Tuesday, 3 February 2009

I am deeply disappointed this morning that so many schools in Leeds are closed...

105 Leeds schools are closed this morning at the last count and as I look out from my office, here at Merrion House, the sun is shining, the roads are clear and free running and there is little real evidence that we are in the middle of another ice age! Clearly, the Met Office got it wrong and BBC Radio and TV's advice about only travelling if it is essential meant that many people simply panicked. Surely, we are an essential service; especially for those children and young people who need us most. We will never be able to say that every school day counts ever again... parents, carers and young people will simply laugh at us!

The Department for Children, Schools and Families said: "We would hope headteachers can keep schools open while it is safe for them to do so, but decisions about closure have to be taken locally by those who know the local conditions." Is there a logic to the closures because if there is I can't work it out. It is strange that all the schools in Bradford, Birmingham, Dudley, Solihull and Surrey are closed. Why are the schools in Garforth closed and the schools in Kippax are open? Why are Wetherby and Boston Spa open and David Young and Parklands closed? Why are schools on main roads closed and schools in estates open? Why are so many secondary schools closed and so many primary schools open. Answers on a postcard!
Chris

8 comments:

Anonymous said...

Those headteachers that have opted to close their schools for the day will not have done so lightly. I am sure they will have taken the reports from the media with a pinch of 'gritting-salt'.

I noticed from checking the radio websites many made the decision late yeasterday - some may say this is too early, but then this morning would have been too late for many parents (especially those whose children attend 'before school clubs').

The key issue is that with many schools in housing estates with low traffic volume (and some with steep inclines)the roads are still ungritted and icy. This puts the safety of staff/pupils in question can they travel to and from the school safely. Should we follow the advice of the police 'avoid travelling if possible' or the advice from yorself which seems to be attend at all cost?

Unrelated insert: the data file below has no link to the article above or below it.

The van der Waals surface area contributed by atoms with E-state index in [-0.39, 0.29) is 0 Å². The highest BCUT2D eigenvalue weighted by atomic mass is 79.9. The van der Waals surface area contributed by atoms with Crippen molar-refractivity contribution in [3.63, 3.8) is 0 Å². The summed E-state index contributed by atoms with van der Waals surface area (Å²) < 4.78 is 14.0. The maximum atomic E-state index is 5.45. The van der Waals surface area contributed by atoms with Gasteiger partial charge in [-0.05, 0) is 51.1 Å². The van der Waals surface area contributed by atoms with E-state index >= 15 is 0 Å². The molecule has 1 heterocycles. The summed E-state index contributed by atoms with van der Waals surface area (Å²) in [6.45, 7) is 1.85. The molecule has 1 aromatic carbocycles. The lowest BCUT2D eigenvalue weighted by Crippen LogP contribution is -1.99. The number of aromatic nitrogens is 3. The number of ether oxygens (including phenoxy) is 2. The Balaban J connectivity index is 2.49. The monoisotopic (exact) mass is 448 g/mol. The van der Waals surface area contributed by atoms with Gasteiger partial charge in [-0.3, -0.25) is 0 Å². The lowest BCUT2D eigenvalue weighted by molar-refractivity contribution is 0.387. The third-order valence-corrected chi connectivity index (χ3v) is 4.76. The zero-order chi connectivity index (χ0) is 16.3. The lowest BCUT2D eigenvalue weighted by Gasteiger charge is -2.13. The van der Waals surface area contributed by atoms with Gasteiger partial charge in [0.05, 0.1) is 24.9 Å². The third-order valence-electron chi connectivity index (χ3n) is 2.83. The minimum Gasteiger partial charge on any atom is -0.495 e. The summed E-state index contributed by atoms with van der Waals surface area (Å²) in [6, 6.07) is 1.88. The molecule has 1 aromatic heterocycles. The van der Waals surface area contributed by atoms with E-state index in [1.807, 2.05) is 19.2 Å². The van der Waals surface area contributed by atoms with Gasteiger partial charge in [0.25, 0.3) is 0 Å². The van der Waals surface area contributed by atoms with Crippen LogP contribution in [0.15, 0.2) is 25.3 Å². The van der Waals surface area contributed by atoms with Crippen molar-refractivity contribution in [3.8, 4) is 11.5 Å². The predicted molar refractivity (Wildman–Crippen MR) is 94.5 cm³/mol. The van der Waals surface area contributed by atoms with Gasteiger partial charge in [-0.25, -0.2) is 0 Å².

I fully support my headteacher's decision - not because it gives me an extra day off as I am still working from home - but because they have considered the potential risk to their staff and pupils.

Every Day Matters - we can still claim this as long as we also remember 'People Matter' too.

Anonymous said...

hi chris , nice to know that some schools were open today and yesterday . however we must put the safety of staff and parents first , before keeping schools open just so we can boast that we were open . some roads and paths near our local school on our estate are dangerous , if they were gritted like all the major roads i bet they would have no trouble opening . so can we put safety first please . thankyou

Chris'Blog said...

Of course I recognise the difficult position headteachers find themselves in on days like today and that we can never get it right. I also know that 30000+ children in Leeds schools live in poverty and that their school meal is really important. That 20000+ of our children live in homes without central heating and that our schools are safe and warm places for them on days like today. That 25000+ of our children live in one parent/carer families who are under enormous pressure on days like today to get to work.

Looking at the weather today someone at the Met Office somewhere panicked, the media advised us all very badly and I think Birmingham, Bradford and our schools that closed made the wrong decision in terms of happy, healthy, safe and successful children and young people.
Chris

Anonymous said...

Chris,